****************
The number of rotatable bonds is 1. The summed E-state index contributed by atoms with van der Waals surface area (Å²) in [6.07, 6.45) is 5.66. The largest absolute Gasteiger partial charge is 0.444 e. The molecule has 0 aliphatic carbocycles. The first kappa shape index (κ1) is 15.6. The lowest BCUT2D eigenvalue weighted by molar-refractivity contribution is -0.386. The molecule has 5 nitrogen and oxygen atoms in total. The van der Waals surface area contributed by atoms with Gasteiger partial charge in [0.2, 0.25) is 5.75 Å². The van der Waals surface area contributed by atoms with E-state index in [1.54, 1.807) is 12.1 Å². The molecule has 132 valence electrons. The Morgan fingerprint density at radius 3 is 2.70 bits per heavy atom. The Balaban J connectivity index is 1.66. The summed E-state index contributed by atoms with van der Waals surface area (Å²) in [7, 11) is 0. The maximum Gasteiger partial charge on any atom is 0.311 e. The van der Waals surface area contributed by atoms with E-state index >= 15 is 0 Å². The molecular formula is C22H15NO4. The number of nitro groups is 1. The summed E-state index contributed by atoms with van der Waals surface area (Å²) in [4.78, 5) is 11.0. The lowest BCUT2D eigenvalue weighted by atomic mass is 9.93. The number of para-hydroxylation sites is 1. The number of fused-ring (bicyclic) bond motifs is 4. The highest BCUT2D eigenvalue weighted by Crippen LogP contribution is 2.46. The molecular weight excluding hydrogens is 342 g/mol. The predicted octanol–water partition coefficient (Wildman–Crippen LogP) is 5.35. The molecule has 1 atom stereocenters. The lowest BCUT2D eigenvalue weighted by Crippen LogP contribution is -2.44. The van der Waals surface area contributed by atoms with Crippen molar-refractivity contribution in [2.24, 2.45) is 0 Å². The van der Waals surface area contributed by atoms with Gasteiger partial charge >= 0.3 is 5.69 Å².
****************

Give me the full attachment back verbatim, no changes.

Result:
The number of rotatable bonds is 1. The summed E-state index contributed by atoms with van der Waals surface area (Å²) in [6.07, 6.45) is 5.66. The largest absolute Gasteiger partial charge is 0.444 e. The molecule has 0 aliphatic carbocycles. The first kappa shape index (κ1) is 15.6. The lowest BCUT2D eigenvalue weighted by molar-refractivity contribution is -0.386. The molecule has 5 nitrogen and oxygen atoms in total. The van der Waals surface area contributed by atoms with Gasteiger partial charge in [0.2, 0.25) is 5.75 Å². The van der Waals surface area contributed by atoms with E-state index in [1.54, 1.807) is 12.1 Å². The molecule has 132 valence electrons. The Morgan fingerprint density at radius 3 is 2.70 bits per heavy atom. The Balaban J connectivity index is 1.66. The summed E-state index contributed by atoms with van der Waals surface area (Å²) in [7, 11) is 0. The maximum Gasteiger partial charge on any atom is 0.311 e. The van der Waals surface area contributed by atoms with E-state index >= 15 is 0 Å². The molecular formula is C22H15NO4. The number of nitro groups is 1. The summed E-state index contributed by atoms with van der Waals surface area (Å²) in [4.78, 5) is 11.0. The lowest BCUT2D eigenvalue weighted by atomic mass is 9.93. The number of para-hydroxylation sites is 1. The number of fused-ring (bicyclic) bond motifs is 4. The highest BCUT2D eigenvalue weighted by Crippen LogP contribution is 2.46. The molecular weight excluding hydrogens is 342 g/mol. The predicted octanol–water partition coefficient (Wildman–Crippen LogP) is 5.35. The molecule has 1 atom stereocenters. The lowest BCUT2D eigenvalue weighted by Crippen LogP contribution is -2.44. The van der Waals surface area contributed by atoms with Crippen molar-refractivity contribution in [2.24, 2.45) is 0 Å². The van der Waals surface area contributed by atoms with Gasteiger partial charge >= 0.3 is 5.69 Å².